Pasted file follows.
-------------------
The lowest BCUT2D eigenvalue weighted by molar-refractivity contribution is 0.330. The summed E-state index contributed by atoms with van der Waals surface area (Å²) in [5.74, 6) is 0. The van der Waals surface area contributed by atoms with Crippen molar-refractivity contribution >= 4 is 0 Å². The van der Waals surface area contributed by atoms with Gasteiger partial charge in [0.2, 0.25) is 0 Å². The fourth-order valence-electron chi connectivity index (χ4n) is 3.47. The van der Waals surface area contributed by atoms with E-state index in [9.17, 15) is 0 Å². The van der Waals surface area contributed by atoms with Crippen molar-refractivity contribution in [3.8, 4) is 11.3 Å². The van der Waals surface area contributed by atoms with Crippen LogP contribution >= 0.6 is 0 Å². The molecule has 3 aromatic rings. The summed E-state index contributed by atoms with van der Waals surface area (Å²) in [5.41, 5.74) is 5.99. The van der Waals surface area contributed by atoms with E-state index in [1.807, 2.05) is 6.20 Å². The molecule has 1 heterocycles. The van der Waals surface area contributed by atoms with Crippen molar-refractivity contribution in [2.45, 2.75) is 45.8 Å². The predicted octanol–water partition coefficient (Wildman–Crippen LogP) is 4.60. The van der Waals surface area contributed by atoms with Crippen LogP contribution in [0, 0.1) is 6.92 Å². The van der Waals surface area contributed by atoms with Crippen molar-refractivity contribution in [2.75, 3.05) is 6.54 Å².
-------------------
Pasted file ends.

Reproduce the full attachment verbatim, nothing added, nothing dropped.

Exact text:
The lowest BCUT2D eigenvalue weighted by molar-refractivity contribution is 0.330. The summed E-state index contributed by atoms with van der Waals surface area (Å²) in [5.74, 6) is 0. The van der Waals surface area contributed by atoms with Crippen molar-refractivity contribution >= 4 is 0 Å². The van der Waals surface area contributed by atoms with Gasteiger partial charge in [0.2, 0.25) is 0 Å². The fourth-order valence-electron chi connectivity index (χ4n) is 3.47. The van der Waals surface area contributed by atoms with E-state index in [9.17, 15) is 0 Å². The van der Waals surface area contributed by atoms with Crippen molar-refractivity contribution in [3.8, 4) is 11.3 Å². The van der Waals surface area contributed by atoms with Crippen LogP contribution >= 0.6 is 0 Å². The molecule has 3 aromatic rings. The summed E-state index contributed by atoms with van der Waals surface area (Å²) in [5.41, 5.74) is 5.99. The van der Waals surface area contributed by atoms with E-state index in [1.807, 2.05) is 6.20 Å². The molecule has 1 heterocycles. The van der Waals surface area contributed by atoms with Crippen molar-refractivity contribution in [2.45, 2.75) is 45.8 Å². The predicted octanol–water partition coefficient (Wildman–Crippen LogP) is 4.60. The van der Waals surface area contributed by atoms with Crippen LogP contribution in [0, 0.1) is 6.92 Å². The van der Waals surface area contributed by atoms with Crippen molar-refractivity contribution in [2.75, 3.05) is 6.54 Å².